President Goodluck Ebele Jonathan may be a good private citizen. I think I have seen his types. But “good” and “luck” are not enough to lead a country, especially one that reeks of ethno-religious and regional monstrosities.
GEJ appears like one of those unfamiliar countrymen you can corner at a bar to enjoy an innocent chat around life, politics and, perhaps, zoology. I see him as that person chosen as deputy by his former bosses or political kingmakers in considerations of his subservience – which is actually written, and ever deceptively worn, on his face. Goodluck is a child of “providence”, one of those whose history could excite the largely religious Nigerians. But, he’s practically unprepared for what “providence” has taken to him. He is like me and you, ordinary citizens who have no definable ideology on the way to lead anything beyond the size of our families. A Goodluck is accurately a man who happens to be in the right place at the right time. A Goodluck is an opportunist, a political opportunist. Goodlucks have found themselves on our corridors of power ever since we embarked on this misadventure through Independence. Goodlucks were not forced on us by God, they are miscalculated variables from sentimental permutations of political opportunisms.
And so expecting a miracle from an opportunist who found himself in power through sentiments and the customary corruptions is an absolute misuse of our senses. The trouble with opportunists is not only because they are unprepared, but because they lack what I’d call the constitutional ruthlessness to stand by their ideologies, and the honesty to implement a popular policy which may not favour the parasitic elite around them. GEJ couldn’t be principally honest because he was almost planted there. When you elect a man who has no professed policies, be ready for the confusion and cluelessness being experienced in Nigeria today. An unprepared leader only needs a week of pillow talks with his wife and executive meetings with sycophantic aides to acquire the special abilities to befriend corrupt public officers, disregard the plights of the masses and perpetuate a reign of failed promises. It is not the years spent in politics that grounded a politician’s ideas, it is the genuineness of his intentions. The world had seen how Nelson Mandela, a man with no past in political administrations, came to power and calmed a raging South Africa. Only a patriot with professed policies can save a nation, but where are ours?
The Nigerian patriots are hypocrites lost in the wind of public intellections and social crusades. Our hypocrisy breeds the Goodlucks misusing our resources today. GEJ, like his predecessor the late President Umaru Musa Yar’adua, is a tragedy that happens in a country where politics is seen merely as a game of the crooks, and the loud-mouthed advocates of change scamper on being challenged to show us their leadership qualities. There are two categories of followers among the Nigerian Goodlucks: the Informed and the Gullible. Membership of both categories comprised the good and the bad clamouring for change, without necessarily following the code of pragmatic effects. The Informed Followers category comprised the intellectuals who propound political theories and analyse the system, and the change advocates who are largely the social crusaders, members of civil societies, and the apolitical bourgeoisie who engage government policies to demand for a fair and transparent administration. The Gullible Followers, on the other hand, are the politically naïve masses who rely on the elite and are ever influenced by these moneyed citizens to take a side. They are gullible, and dangerous!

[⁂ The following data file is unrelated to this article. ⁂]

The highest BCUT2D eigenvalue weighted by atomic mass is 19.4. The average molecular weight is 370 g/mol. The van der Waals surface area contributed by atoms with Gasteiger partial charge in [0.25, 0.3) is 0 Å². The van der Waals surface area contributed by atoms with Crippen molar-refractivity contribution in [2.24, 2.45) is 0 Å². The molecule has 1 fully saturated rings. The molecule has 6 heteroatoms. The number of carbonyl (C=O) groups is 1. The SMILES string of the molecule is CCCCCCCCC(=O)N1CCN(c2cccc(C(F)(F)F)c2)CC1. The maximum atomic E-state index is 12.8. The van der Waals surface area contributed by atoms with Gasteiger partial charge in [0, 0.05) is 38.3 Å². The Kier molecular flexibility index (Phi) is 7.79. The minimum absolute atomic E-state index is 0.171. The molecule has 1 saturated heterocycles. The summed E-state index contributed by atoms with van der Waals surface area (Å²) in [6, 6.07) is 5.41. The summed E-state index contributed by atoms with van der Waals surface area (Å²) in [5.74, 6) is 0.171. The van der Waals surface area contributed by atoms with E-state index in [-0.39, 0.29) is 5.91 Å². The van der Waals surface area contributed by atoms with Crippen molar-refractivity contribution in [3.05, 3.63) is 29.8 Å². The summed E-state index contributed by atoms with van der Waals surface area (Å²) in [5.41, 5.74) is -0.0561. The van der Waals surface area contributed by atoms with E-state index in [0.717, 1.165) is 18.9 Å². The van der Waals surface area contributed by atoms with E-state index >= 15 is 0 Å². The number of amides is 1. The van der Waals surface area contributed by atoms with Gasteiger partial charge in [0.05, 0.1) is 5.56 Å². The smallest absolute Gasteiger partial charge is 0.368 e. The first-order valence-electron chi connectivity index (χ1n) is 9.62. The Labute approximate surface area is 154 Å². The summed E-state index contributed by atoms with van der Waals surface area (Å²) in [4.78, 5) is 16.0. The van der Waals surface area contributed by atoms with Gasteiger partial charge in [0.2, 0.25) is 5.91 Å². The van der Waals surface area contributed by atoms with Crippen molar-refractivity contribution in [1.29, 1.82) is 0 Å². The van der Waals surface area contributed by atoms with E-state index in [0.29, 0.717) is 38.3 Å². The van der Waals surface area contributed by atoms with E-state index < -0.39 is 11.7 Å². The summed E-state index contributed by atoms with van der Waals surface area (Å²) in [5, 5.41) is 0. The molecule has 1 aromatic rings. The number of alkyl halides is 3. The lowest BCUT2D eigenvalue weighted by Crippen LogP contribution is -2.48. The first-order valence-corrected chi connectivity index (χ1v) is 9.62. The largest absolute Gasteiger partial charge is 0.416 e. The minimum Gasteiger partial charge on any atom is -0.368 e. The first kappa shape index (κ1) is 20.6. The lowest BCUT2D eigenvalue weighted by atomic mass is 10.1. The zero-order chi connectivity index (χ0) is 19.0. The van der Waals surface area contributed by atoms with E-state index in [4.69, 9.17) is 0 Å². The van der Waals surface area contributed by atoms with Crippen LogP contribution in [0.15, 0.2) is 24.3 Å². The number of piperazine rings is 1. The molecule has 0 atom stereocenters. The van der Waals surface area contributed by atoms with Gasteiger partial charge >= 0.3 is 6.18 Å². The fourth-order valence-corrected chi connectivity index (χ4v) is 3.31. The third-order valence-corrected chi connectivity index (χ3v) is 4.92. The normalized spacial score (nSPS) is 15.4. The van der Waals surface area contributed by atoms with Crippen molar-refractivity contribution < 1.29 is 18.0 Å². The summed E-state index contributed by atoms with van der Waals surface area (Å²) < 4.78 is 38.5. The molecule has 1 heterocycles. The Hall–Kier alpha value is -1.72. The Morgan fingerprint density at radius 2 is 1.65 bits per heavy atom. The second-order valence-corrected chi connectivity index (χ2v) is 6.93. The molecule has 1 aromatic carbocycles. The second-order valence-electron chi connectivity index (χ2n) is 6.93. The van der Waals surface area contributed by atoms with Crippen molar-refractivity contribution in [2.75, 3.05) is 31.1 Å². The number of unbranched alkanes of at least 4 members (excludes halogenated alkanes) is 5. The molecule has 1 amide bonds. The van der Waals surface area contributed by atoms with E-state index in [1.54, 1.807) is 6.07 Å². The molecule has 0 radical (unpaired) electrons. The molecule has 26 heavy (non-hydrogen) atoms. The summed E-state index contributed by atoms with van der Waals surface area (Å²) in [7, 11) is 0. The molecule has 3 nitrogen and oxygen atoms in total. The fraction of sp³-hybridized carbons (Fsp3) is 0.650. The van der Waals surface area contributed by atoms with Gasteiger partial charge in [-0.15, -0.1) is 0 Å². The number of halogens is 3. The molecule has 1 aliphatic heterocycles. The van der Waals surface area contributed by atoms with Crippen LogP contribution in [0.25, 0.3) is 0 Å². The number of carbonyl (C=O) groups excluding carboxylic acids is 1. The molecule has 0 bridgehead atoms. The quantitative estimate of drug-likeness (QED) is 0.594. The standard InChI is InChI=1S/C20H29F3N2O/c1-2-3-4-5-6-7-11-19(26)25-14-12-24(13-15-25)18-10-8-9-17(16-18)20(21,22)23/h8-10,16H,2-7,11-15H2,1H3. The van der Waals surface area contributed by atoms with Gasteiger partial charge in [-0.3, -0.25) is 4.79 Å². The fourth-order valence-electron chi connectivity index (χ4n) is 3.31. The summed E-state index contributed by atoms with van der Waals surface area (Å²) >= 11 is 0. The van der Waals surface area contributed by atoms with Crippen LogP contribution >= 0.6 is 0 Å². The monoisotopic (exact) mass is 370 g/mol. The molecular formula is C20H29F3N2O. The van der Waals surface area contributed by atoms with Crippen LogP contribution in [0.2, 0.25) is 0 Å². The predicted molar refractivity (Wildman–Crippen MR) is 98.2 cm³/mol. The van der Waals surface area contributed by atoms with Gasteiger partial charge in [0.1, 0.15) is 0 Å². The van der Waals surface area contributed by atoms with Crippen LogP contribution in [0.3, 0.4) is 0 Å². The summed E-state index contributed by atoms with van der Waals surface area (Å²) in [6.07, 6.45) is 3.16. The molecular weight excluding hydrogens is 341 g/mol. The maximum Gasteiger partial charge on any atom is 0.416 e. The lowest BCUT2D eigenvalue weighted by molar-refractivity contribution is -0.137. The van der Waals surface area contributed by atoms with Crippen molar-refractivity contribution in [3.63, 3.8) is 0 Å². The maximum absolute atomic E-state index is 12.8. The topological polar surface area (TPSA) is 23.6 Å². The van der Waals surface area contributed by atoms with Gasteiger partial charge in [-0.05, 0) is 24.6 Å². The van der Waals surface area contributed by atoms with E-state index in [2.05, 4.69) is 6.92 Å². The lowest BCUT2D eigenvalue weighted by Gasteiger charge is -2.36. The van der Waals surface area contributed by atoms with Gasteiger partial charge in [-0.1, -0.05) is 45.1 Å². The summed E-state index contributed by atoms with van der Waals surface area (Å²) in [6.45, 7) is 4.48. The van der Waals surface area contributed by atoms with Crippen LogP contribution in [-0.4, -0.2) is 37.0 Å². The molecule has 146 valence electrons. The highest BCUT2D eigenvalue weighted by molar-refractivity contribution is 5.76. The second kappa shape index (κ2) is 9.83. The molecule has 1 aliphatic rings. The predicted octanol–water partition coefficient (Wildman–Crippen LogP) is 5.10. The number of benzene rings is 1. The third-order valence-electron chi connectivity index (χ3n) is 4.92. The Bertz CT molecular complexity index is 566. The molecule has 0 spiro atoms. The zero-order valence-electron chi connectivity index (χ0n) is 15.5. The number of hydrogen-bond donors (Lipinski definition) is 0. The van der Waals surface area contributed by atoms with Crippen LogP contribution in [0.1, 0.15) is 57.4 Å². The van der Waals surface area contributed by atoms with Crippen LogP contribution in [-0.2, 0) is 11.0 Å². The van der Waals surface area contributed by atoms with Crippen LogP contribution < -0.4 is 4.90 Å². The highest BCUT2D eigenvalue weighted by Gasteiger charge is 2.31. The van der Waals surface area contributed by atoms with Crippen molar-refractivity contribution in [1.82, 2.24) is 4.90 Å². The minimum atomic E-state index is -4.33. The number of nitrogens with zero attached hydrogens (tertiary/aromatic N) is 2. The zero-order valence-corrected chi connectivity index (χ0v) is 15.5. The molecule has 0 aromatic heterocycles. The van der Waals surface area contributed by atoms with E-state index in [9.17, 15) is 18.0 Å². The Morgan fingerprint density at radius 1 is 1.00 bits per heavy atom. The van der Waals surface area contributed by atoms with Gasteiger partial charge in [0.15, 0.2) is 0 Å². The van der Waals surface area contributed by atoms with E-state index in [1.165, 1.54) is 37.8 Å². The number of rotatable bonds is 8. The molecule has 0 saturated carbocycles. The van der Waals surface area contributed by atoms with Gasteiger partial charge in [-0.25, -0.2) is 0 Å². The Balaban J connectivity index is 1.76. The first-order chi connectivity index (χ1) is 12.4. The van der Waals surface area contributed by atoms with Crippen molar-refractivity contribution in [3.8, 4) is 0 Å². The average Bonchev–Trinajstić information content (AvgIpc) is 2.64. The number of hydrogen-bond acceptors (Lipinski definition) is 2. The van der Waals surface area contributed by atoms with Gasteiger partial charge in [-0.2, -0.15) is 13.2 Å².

While the informed followers are responsible for the institutional collapse of Nigeria and the emergences of Goodlucks, we’re in this political mess also because of the gullibility of the larger masses who are easily played by politicians, who have no sense of their rights at all, who think that their representatives are actually being philanthropic. Their sins are almost as unforgivable as those of the informed followers who wear garbs of self-righteousness in their academia, air-conditioned offices and under their “lead-us-well” placards, reviewing governments after governments and protesting policies. These citizens deliberately keep themselves away from participation in politics and political appointments because it’s a den of the crooks. To the intellectuals, the country is simply an ideological laboratory to test their political theories and build a library of polemics, and the activists form synergies with donor organisations in their dramatised campaigns for good leadership. Despite the fact that previously apolitical Goodlucks, like the Reuben Abatis who have shown us their indignity, betrayed their propositions for a functional Nigeria, a team of patriots with professed policies can indeed recue Nigeria.
And time is not on our side. This is a time for increased political scheming, a moment for the Goodlucks to come together and contribute to this challenge of nationhood. Our campaigns now should not be just to oust the leaders of this ideologically evil party that have turned every sector of Nigeria into a mess, but also to have a progressive opposition whose blueprints for Nigeria fit into our demands, and which also has principled individuals ready to work for change. Thankfully, the proposed merger of opposition political parties to form the frustrated All Progressive Party may turn Nigeria into an unofficial two-party State. The process so far is a pathway to depression; it’s clearly a chaos of the progressive pilferers and the conservative criminals. May God save us from us!
- Gimba Kakanda
Kakanda maintains a Friday column for the Abuja-based Blueprint Newspapers.
@gimbakakanda (On Twitter)